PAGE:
“In the Voting Section alone, more than 20 attorneys, representing about two-thirds of the lawyers in the section, have left the section in the last few years – over a dozen in the last 15 months alone. Included in this talent drain were the chief of the section, three deputy chiefs, and many experienced trial lawyers, representing almost 150 years of cumulative Justice Department civil rights enforcement experience. In the place of these experienced litigators and investigators, this administration has all too often hired inexperienced ideologues, virtually none of which have any civil rights or voting rights experience,” the report observed.
It continued, “His administration’s well-documented and unprecedented politicization of the Justice Department’s Civil Rights Division has dramatically undermined voting rights enforcement. The administration has turned a blind eye to voter suppression tactics moving in states across the country – photo identification provisions, citizenship requirements, and provisional ballots. Voter suppression and intimidation continue to be a problem and continue to disenfranchise voters. But the Bush administration still pretends that discrimination is not a major issue for millions of Americans,” Neas stated after the signing.
“You have to notice that there’s been a slight change in their attitude,” says NAACP Chairman Julian Bond, who has been among the sharpest critics of Bush’s record.
“The president came to the NAACP convention. He early on loudly endorsed the renewal of the Voting Rights Act. He gave a speech at the signing ceremony where he promised to enforce it, which is a matter of real concern to the civil rights community. If they’re not enforcing the existing law, so why should we think they will enforce the renewal of the law? I think we’re getting some mixed signals, but if indeed there’s a change, however slight, we need to take advantage of it.”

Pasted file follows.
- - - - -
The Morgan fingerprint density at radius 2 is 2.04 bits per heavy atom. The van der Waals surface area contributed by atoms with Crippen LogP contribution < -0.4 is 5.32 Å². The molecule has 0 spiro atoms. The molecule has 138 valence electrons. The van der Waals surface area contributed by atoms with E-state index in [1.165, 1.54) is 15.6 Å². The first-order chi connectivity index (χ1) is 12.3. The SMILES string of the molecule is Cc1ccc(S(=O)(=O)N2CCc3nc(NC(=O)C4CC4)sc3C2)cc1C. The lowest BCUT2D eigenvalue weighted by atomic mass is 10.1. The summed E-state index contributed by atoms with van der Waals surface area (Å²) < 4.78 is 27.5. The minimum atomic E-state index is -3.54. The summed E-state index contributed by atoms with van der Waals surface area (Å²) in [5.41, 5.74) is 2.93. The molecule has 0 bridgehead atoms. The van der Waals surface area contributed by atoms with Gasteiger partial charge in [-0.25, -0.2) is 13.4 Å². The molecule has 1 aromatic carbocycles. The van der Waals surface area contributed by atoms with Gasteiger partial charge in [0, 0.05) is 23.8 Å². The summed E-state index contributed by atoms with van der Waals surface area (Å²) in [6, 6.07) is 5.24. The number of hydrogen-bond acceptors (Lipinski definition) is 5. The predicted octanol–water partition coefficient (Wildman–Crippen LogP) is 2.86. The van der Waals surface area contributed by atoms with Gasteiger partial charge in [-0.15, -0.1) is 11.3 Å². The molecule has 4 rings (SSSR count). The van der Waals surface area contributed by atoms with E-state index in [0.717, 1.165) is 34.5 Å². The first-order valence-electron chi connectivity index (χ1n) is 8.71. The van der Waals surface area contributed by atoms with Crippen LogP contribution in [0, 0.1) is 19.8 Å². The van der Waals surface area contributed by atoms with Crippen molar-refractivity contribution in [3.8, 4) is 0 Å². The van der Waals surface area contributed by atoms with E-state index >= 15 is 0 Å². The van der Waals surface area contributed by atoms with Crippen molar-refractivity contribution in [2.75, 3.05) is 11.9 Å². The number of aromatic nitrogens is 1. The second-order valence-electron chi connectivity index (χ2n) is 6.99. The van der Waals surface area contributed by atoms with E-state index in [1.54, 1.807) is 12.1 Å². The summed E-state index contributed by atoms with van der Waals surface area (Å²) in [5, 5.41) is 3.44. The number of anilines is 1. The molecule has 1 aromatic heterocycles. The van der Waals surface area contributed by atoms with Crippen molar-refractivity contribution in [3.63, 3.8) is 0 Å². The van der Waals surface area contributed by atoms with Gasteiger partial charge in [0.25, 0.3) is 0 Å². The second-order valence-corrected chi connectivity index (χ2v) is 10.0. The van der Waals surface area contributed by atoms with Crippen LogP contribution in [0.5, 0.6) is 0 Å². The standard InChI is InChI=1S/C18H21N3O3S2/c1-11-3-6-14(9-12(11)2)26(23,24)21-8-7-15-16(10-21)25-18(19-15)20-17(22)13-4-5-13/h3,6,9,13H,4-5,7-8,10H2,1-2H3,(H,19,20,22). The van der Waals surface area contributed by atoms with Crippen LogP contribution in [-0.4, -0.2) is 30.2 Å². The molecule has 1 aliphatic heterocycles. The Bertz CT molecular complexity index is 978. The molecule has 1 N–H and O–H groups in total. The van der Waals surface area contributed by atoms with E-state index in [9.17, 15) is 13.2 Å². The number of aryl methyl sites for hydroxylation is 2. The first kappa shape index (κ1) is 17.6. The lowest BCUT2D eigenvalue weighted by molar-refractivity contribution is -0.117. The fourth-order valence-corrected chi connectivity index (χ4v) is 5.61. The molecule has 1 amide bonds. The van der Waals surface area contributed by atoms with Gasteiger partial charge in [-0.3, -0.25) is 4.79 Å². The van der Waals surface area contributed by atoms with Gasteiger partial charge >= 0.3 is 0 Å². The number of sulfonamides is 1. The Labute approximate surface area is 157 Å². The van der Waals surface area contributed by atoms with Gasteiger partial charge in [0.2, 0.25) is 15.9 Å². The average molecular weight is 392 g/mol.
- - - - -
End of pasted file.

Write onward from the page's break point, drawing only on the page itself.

Others say leaders must do much more than hope.
“One thing we’re trying to do is make the Senate have an oversight hearing so we can blow it out of the water to really find out why the Justice Department has not been enforcing the Voting Rights Act. We think that is absolutely critical,” says Barbara Arnwine, executive director of the Lawyers Committee for Civil Rights Under the Law.
Dorothy Height, president emeritus of the Council of Negro Women, said: “The president has said that he will enforce it. So we’ll have to hold him to that.”
In fact, many say the civil rights community believe that’s their next challenge.
“It’s significant that the president said they would defend it in court because it’s going to be challenged, I’m afraid,” said Rev. Joseph Lowery, former president of the Southern Christian Leadership Conference.
“But enforcement, that’s our next plateau.”
Hilary Shelton, the NAACP Washington bureau chief, says the enforcement problem has already been documented.
“We have created a record that very clearly shows that enforcement falls well short of where it needs to be,” Shelton says.
“Of course, now we need to see that all that information is introduced into the record for the House and Senate, making sure that the oversight goes on with the Judiciary Committees and indeed pressure is put on the Justice Department to fully enforce the law for all American people.”
Congressional Black Caucus Chairman Mel Watt (D-S.C.), worries that Black people might have been exploited as a backdrop to a well-orchestrated photo opportunity.
“I think we’re dealing with the same George Bush that’s been in the White House throughout the time he’s been president,” Watt said shortly after the signing ceremony.
“On some issues, we work together. But on most issues we’re not able to work together because of philosophical differences. Our challenge is to not let those things that we differ with the president on impede our ability to work with the things that we do agree with him on and hope that the president feels the same way.”